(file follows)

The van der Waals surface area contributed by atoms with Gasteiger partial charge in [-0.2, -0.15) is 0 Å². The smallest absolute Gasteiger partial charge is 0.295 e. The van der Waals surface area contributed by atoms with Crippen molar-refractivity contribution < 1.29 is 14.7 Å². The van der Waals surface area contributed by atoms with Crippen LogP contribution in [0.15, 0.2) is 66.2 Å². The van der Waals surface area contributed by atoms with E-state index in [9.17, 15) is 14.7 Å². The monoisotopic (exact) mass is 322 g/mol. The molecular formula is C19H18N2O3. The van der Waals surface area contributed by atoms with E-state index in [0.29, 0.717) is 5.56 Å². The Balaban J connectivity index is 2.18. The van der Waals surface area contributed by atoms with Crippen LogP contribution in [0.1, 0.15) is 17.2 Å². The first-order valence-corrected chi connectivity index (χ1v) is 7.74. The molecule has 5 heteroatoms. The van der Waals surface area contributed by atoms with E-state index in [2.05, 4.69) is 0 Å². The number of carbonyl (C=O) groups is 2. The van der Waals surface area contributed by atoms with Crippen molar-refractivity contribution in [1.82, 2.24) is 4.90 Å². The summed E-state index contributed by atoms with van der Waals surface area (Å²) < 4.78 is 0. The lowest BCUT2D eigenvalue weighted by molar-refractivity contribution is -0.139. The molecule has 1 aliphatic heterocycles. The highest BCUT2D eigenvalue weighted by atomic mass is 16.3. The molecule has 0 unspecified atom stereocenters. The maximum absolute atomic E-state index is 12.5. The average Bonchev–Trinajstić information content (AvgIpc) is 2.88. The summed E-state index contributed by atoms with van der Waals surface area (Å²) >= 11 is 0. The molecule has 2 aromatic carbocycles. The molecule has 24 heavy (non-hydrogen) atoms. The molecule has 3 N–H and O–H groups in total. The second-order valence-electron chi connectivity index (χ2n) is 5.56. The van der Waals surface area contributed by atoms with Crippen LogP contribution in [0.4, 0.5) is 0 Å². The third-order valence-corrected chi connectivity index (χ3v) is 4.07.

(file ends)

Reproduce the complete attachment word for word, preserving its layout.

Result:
The van der Waals surface area contributed by atoms with Gasteiger partial charge in [-0.2, -0.15) is 0 Å². The smallest absolute Gasteiger partial charge is 0.295 e. The van der Waals surface area contributed by atoms with Crippen molar-refractivity contribution < 1.29 is 14.7 Å². The van der Waals surface area contributed by atoms with Crippen LogP contribution in [0.15, 0.2) is 66.2 Å². The van der Waals surface area contributed by atoms with E-state index in [9.17, 15) is 14.7 Å². The monoisotopic (exact) mass is 322 g/mol. The molecular formula is C19H18N2O3. The van der Waals surface area contributed by atoms with E-state index in [0.29, 0.717) is 5.56 Å². The Balaban J connectivity index is 2.18. The van der Waals surface area contributed by atoms with Crippen LogP contribution in [0.1, 0.15) is 17.2 Å². The first-order valence-corrected chi connectivity index (χ1v) is 7.74. The molecule has 5 heteroatoms. The van der Waals surface area contributed by atoms with E-state index in [2.05, 4.69) is 0 Å². The number of carbonyl (C=O) groups is 2. The van der Waals surface area contributed by atoms with Crippen molar-refractivity contribution in [1.82, 2.24) is 4.90 Å². The summed E-state index contributed by atoms with van der Waals surface area (Å²) < 4.78 is 0. The lowest BCUT2D eigenvalue weighted by molar-refractivity contribution is -0.139. The molecule has 1 aliphatic heterocycles. The highest BCUT2D eigenvalue weighted by atomic mass is 16.3. The molecule has 0 unspecified atom stereocenters. The maximum absolute atomic E-state index is 12.5. The average Bonchev–Trinajstić information content (AvgIpc) is 2.88. The summed E-state index contributed by atoms with van der Waals surface area (Å²) >= 11 is 0. The molecule has 2 aromatic carbocycles. The molecule has 24 heavy (non-hydrogen) atoms. The molecule has 3 N–H and O–H groups in total. The second-order valence-electron chi connectivity index (χ2n) is 5.56. The van der Waals surface area contributed by atoms with Crippen LogP contribution in [0.4, 0.5) is 0 Å². The third-order valence-corrected chi connectivity index (χ3v) is 4.07.